1916 was a major year in Iowa’s suffrage movement efforts, attracting as much negative reaction as at any time. Leader’s like Alice Paul had grown tired of working so hard for so long and achieving almost nothing. They were beginning to call for more militant action, similar to tactics used in England. Opponents raged about that attitude and declared suffrage would end the American family and accusing supporters of supporting “free love” (as advocated by England’s Ellen Keys and American Victoria Woodhull) and other immorality. Iowa women were ready to step up their actions as well, voting to storm the state capitol building while the legislature was in session to demand passage in the state of a bill giving women the right to vote. Mason City women were among the noisy marchers. The legislature passed the amendment, thus putting it to a public vote. However, that vote failed and the work was still not done.
In Mason City that year Carrie Lane Chapman Catt returned to speak at the Cerro Gordo County Equal Rights Convention at the packed Cecil Hotel. Local speakers and other national leaders were also in attendance. Carrie stayed in the home of Byrd Damon where a tea was held in her honor. Dr. Anna Shaw and Mary Garrett Hay, well-known throughout the nation, added their words to encourage support for the movement.
Bryd Damon had come to know Carrie and begin her own suffrage work even before she came to Mason City from Omaha. Moving to the city when her husband bought a local store along with a partner and opened Damon Igou’s, she became one of Iowa’s strongest advocates for the movement. At a 1901 Nebraska convention where Carrie was the most prominent speaker, Byrd spoke on the success of Wyoming in already giving its women the right to vote and repeated the words of its governor declaring it had improved the state. She was chair of the Cerro Gordo county association when Carrie was invited to come and speak and one of the leading organizers of the entire event. Byrd was also one of the strongest supporters of the local Humane Society and the Salvation Army.
The local newspaper’s coverage declared, “The attendance was most flattering and conclusively proves that the men and women of the city and county are interested in equal rights.”
In the publication for the conference appeared sketches of Mason City women actively engaged in the work. Although, it cannot be verified, it seems highly likely Eleanor Stockman, a talented portrait artist, did the sketches to honor these activists: Mrs. James Blythe, Mary Emsley Adams, Miss Gertie Parker, Mrs. Winnifred McAlister, and Mrs. George Sanborn. All were prominent locally in the suffrage movement as well as civic causes. Over the years, the women had been the catalyst for cleaning vacant city lots, adding a police matron to the force, building a downtown restroom for shoppers and raising money to enable poor women to bear their babies at the local hospital.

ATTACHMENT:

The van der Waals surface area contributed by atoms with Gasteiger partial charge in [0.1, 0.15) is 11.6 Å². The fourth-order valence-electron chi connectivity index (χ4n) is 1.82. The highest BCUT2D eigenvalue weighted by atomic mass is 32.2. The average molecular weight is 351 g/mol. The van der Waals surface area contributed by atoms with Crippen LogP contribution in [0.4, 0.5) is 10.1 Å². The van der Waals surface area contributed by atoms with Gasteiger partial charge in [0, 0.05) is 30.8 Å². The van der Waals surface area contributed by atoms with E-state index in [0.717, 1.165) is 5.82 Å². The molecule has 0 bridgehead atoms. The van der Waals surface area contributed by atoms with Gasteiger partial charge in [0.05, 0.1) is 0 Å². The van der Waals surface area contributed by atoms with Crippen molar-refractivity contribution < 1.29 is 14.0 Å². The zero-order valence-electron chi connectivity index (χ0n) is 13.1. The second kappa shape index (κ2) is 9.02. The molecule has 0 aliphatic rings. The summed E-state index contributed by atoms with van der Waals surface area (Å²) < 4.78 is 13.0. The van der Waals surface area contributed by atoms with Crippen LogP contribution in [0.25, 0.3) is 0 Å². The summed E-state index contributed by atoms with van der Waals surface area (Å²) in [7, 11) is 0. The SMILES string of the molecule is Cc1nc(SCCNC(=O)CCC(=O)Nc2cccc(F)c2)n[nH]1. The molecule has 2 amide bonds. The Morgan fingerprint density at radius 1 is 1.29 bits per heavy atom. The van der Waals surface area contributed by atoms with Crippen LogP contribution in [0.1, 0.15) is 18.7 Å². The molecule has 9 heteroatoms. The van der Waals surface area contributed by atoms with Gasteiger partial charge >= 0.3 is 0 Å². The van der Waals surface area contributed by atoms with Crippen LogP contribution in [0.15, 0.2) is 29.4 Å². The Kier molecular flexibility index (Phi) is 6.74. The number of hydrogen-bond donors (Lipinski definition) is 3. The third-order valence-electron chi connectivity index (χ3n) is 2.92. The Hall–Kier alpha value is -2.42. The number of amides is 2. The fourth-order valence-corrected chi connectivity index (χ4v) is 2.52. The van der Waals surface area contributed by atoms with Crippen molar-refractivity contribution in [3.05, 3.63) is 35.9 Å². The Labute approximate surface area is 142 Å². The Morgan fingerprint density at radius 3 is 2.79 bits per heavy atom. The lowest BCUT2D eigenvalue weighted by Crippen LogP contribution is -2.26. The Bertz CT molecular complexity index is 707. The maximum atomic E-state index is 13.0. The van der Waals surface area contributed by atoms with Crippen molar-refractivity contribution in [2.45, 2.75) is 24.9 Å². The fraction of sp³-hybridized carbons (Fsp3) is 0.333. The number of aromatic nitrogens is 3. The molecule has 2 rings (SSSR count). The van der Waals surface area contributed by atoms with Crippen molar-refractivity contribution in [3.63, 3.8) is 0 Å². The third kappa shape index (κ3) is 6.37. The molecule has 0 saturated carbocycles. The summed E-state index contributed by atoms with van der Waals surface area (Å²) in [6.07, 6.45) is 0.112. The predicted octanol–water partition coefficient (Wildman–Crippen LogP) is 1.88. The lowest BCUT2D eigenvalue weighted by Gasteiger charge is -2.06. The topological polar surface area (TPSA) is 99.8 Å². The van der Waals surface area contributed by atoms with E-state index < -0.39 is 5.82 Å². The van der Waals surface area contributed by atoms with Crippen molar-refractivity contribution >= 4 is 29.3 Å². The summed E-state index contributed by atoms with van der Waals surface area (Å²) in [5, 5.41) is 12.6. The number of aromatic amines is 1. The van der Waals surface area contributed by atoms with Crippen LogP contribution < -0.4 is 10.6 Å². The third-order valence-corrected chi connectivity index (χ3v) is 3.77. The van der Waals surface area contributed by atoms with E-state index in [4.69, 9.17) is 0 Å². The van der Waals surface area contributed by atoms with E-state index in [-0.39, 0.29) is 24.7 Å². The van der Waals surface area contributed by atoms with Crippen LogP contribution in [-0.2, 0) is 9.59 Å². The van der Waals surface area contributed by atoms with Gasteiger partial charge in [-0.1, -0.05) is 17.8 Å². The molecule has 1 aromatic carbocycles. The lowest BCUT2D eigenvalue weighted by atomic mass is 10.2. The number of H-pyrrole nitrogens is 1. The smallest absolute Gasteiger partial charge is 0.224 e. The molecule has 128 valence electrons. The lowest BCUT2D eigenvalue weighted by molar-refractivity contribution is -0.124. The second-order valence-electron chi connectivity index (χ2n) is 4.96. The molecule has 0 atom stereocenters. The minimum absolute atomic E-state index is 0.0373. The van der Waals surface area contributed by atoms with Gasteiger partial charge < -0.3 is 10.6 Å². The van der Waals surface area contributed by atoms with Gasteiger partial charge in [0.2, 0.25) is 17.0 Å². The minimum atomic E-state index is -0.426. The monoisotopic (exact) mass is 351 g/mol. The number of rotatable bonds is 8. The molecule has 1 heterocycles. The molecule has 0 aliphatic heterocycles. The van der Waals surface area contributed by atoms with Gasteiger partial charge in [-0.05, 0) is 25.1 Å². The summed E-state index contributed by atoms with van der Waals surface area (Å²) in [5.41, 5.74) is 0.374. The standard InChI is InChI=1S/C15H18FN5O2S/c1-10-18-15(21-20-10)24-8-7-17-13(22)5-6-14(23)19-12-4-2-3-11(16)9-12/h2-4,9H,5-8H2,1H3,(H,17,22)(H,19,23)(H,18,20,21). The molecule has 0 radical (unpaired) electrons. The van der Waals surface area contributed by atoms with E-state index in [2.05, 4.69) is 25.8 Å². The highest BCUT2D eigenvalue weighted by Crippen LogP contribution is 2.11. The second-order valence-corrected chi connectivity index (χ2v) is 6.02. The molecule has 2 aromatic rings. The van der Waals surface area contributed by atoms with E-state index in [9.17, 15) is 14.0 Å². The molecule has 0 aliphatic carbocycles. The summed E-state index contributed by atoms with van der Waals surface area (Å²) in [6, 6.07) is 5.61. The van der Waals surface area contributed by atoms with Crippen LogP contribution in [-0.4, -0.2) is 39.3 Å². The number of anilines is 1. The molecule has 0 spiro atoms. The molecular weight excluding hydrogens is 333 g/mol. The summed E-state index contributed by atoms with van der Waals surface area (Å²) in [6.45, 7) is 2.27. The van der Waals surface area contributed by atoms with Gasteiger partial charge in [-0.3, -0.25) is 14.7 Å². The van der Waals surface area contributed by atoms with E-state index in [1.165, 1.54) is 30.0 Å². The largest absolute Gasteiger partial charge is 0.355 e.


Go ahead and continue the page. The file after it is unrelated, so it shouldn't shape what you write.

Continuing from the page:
ABOUT THIS SERIES: To commemorate the 100th anniversary of the 19th amendment, Visit Mason City is sharing a 5-part series of articles about the Mason City women who made many contributions to the Women’s Suffrage Movement. Many thanks to Pat Schulz for sharing these stories.
ABOUT THE AUTHOR: Pat Schultz, former executive director of Wright on the Park, found her interest in women in Mason City sparked when she was researching Mary Emsley Adams. Mrs. Adams was the president of the City National Bank when its board hired Frank Lloyd Wright to design a new building. She was also, as Pat discovered, an ardent suffragist, so active that she was recognized as one of the 24 Iowa women honored for their outstanding efforts when the 19th amendment was ratified. Pat’s continued research found that Mary was not the only local woman deeply involved in getting the vote for women. Her book “Amazing Women of Early Mason City” tells their stories as well as those of other women. Pat began her work with Wright on the Park after she retired from teaching in the language arts department at Clear Lake High School for 29 years. She has also taught communication skills for North Iowa Area Community College and currently teaches in NIACC’s Life Long Learning Program. A widow, she lives on an acreage northeast of Mason City with her feline friends, Katzanova and Charles Dickens. She also continues to be a member of WOTP’s Education Committee.